A few weeks ago I was asked to perform the proverbial ‘impossible task’ by the director of my department. Granted, the director was no ‘pointy-haired-boss’ by any means; he had Unix and programming experience. But still, what he asked seemed herculean in nature, even for me. The task:
“Amin, I need for you to migrate all of the blog.usf.edu blog instances to a new Wordpress MU installation, and it NEEDS to be done by Friday.”
There were 600 independant wordpress blogs with two-year-old codebases on a old and decrepit webserver. This installation existed before Wordpress MU was the tried and true, so shell scripts generated a stock wordpress install whenever a user requested one via a login form. This version of wordpress was so old, I couldn’t just log in and export their blogs to XML and import them on the new system. I had to dump their database tables, manipulate their schemas using sed, import the data, generate mass SQL commands using /bin/bash foo.. This guide was pretty useful, but it didn’t take for account the old wordpress version.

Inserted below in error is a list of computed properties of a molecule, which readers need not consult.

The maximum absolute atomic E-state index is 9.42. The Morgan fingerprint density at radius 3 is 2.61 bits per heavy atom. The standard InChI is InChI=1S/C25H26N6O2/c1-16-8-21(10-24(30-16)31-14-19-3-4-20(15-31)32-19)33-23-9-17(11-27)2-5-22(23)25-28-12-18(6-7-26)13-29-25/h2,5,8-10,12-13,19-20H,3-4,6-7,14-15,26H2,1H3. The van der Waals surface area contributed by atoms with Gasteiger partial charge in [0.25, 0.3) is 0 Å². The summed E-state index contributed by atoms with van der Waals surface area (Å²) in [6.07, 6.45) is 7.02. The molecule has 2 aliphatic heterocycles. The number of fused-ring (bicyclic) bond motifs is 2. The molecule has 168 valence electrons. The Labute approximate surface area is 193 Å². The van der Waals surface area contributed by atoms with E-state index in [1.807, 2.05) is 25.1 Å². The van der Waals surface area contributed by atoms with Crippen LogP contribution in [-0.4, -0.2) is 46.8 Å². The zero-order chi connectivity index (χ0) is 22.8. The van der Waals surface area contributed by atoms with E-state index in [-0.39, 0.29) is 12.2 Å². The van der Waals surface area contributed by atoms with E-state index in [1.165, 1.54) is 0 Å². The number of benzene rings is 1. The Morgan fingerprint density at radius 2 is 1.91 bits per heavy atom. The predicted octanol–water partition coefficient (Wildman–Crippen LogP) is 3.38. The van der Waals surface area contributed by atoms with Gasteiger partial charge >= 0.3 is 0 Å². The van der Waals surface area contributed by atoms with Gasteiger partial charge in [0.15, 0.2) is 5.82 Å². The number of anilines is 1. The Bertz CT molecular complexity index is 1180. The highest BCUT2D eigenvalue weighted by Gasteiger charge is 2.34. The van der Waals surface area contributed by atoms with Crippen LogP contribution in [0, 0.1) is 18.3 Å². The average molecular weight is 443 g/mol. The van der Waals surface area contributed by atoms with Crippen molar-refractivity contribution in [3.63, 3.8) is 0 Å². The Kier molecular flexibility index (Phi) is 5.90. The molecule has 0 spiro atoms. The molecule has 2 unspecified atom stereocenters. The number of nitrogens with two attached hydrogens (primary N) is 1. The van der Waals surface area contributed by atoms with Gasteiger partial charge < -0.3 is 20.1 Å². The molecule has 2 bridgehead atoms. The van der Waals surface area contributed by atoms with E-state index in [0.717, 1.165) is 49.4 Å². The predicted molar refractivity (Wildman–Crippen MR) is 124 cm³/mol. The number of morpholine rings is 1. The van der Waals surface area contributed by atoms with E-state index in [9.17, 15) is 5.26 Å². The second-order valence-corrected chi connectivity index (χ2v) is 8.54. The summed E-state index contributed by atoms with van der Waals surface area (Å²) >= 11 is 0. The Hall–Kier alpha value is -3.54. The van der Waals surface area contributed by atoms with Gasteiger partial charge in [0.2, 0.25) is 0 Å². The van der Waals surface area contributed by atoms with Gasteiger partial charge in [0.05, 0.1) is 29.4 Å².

PROTIP- Make sure that your post tables have a type called ‘post_type’, with default set to ‘post’. Older versions of wordpress didn’t have this, so I had to add the column to make MU read the posts).
Well anyway, after implementing a custom authentication plugin using LDAP, overriding some default features, and doing a bunch of MySQL ninjutsu, I managed to make a rather nice replacement for blog.usf.edu. You should check it out.
Anyway, after pulling that off, I apparently am now the local Wordpress guru. Really, all I did was read the above guide and some developer documentation and hacked my way through. Oh well, I can allow myself to bask in sysadmin glory every once in a while.